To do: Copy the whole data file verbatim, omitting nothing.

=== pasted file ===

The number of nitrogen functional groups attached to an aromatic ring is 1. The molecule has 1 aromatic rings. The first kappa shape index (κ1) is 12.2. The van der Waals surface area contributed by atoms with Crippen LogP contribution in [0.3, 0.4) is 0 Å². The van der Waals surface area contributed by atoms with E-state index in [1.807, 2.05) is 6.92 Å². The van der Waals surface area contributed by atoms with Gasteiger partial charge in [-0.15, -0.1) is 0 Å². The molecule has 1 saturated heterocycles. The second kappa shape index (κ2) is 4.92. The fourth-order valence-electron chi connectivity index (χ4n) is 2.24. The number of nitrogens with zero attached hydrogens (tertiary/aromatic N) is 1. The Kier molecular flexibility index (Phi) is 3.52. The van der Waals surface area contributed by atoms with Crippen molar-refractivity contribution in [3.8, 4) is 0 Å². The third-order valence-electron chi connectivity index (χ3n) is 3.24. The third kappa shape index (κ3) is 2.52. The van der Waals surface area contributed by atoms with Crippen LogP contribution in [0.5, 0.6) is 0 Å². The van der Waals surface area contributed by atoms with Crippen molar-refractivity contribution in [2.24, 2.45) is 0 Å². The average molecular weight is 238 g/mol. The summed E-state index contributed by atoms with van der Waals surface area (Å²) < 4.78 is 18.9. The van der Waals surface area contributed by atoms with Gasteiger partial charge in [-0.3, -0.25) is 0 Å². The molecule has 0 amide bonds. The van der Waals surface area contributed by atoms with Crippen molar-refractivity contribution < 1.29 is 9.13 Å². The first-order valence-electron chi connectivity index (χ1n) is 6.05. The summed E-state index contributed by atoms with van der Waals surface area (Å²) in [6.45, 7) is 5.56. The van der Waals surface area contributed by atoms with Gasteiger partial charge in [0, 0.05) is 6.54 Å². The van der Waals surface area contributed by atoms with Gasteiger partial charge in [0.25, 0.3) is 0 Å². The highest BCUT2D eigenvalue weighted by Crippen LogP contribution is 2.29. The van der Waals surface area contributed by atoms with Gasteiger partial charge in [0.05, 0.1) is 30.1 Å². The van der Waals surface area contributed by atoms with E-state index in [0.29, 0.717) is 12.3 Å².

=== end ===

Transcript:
The number of nitrogen functional groups attached to an aromatic ring is 1. The molecule has 1 aromatic rings. The first kappa shape index (κ1) is 12.2. The van der Waals surface area contributed by atoms with Crippen LogP contribution in [0.3, 0.4) is 0 Å². The van der Waals surface area contributed by atoms with E-state index in [1.807, 2.05) is 6.92 Å². The van der Waals surface area contributed by atoms with Gasteiger partial charge in [-0.15, -0.1) is 0 Å². The molecule has 1 saturated heterocycles. The second kappa shape index (κ2) is 4.92. The fourth-order valence-electron chi connectivity index (χ4n) is 2.24. The number of nitrogens with zero attached hydrogens (tertiary/aromatic N) is 1. The Kier molecular flexibility index (Phi) is 3.52. The van der Waals surface area contributed by atoms with Crippen molar-refractivity contribution in [3.8, 4) is 0 Å². The third-order valence-electron chi connectivity index (χ3n) is 3.24. The third kappa shape index (κ3) is 2.52. The van der Waals surface area contributed by atoms with Crippen LogP contribution in [0.5, 0.6) is 0 Å². The van der Waals surface area contributed by atoms with Crippen molar-refractivity contribution in [2.24, 2.45) is 0 Å². The average molecular weight is 238 g/mol. The summed E-state index contributed by atoms with van der Waals surface area (Å²) < 4.78 is 18.9. The van der Waals surface area contributed by atoms with Gasteiger partial charge in [-0.3, -0.25) is 0 Å². The molecule has 0 amide bonds. The van der Waals surface area contributed by atoms with Crippen molar-refractivity contribution < 1.29 is 9.13 Å². The first-order valence-electron chi connectivity index (χ1n) is 6.05. The summed E-state index contributed by atoms with van der Waals surface area (Å²) in [6.45, 7) is 5.56. The van der Waals surface area contributed by atoms with Gasteiger partial charge in [0, 0.05) is 6.54 Å². The van der Waals surface area contributed by atoms with Gasteiger partial charge in [0.25, 0.3) is 0 Å². The highest BCUT2D eigenvalue weighted by Crippen LogP contribution is 2.29. The van der Waals surface area contributed by atoms with Gasteiger partial charge in [0.05, 0.1) is 30.1 Å². The van der Waals surface area contributed by atoms with E-state index in [0.29, 0.717) is 12.3 Å².